Armour Meat Packing Plant, June 23, 2012
A couple of years ago, the new Mississippi River Bridge website published the following satellite image of the path of the Illinois approaches to the new bridge. I breathed a sigh of relief when I saw that only a portion of the historic stockyards around the old mule pens were in the way of the new road. My favorite ruin in the St. Louis area, Armour Meat Packing, sat uncomfortably close, but nonetheless safe for the time being.
You can understand my chagrin when I recently visited the site and found this new satellite image had been uploaded. If you look closely, you can see that new access road planned to be perpendicular to the new I-70 ends right in front of the main buildings of Armour. I would assume they plan on extending that road further, which of course would go right through the plant. Perhaps it’s time for you to see it before it’s gone.
8 Comments Add yours
Chris: You wrote: " satellite image of the path" but didn't give a link to where the photo/graphic came from. I'ld like to have a look at that URL/site, please.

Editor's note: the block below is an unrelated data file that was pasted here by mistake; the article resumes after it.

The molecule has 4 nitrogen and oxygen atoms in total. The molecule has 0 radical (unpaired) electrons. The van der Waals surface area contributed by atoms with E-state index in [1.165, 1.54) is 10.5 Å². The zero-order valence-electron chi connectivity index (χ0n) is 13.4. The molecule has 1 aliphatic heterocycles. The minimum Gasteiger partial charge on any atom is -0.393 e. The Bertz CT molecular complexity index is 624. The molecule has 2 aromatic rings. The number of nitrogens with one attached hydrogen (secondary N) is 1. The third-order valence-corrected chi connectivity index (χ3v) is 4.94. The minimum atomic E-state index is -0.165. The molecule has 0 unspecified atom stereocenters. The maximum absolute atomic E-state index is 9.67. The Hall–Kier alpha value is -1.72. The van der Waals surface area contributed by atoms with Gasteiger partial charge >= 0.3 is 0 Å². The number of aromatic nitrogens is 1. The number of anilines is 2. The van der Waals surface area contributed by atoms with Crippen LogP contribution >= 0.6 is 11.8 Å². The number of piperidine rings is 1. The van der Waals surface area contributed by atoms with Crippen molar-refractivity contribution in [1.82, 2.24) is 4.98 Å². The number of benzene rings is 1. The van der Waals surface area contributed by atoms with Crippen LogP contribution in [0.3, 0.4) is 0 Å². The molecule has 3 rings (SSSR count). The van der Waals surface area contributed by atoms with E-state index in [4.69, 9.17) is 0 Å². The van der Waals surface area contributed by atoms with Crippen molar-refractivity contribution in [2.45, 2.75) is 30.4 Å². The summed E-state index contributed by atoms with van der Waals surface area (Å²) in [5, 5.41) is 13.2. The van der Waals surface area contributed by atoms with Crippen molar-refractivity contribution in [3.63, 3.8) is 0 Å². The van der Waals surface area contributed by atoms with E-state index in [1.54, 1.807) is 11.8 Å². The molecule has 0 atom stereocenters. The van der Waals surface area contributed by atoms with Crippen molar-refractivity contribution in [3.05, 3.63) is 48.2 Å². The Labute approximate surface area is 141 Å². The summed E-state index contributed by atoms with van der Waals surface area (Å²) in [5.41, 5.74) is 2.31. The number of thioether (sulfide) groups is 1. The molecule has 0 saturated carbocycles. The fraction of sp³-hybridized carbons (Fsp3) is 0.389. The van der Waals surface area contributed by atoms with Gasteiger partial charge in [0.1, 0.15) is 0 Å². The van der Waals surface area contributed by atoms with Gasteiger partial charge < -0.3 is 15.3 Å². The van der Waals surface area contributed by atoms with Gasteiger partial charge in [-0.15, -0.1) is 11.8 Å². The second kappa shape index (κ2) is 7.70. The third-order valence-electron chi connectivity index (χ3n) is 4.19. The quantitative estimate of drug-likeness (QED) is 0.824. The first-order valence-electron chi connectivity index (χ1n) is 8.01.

Hey Chris. My plant is right there on route 3. I'll ask around and see if I can get any information on their plans. I know that Darling International is planning on expanding their plant right next to Armour and will be buying a good deal of the old stock yards property.
Nick:My name is Gary Brown, a member of the National Steam Engine Preservation Society. I have read recently that the 100+ year old Armour Plant in Fairmont City has been purchased and demolished by a third party.
My interest is in the preservation of the machinery within the facility. Though I have known of the existence of these machines for some time, I was just recently made aware of the demolition of the structure.
Can you please provide any information you may possess as to the disposition of this machinery? If the machinery within the building has not been removed, destroyed or sold, our organization would like to take steps to purchase and recover these machines.
Your time and any information you may have is greatly appreciated.
National Steam Engine Preservation Society
Gary, the engine was acquired by a historical society in Illinois. They will be restoring it and putting it on display.
Is there any sort of address? I would really like to visit but I have no idea how to get there.
Technically, the address is 2 Exchange Ave, East St Louis, IL 62201. The current “caretaker,” really just a scrapper who has laid claim to the structure, will throw you out if you visit.
Also, St. Louis Patina does not endorse or otherwise encourage the visiting of vacant buildings on private property.
Thank you, I’ll remember to keep my distance.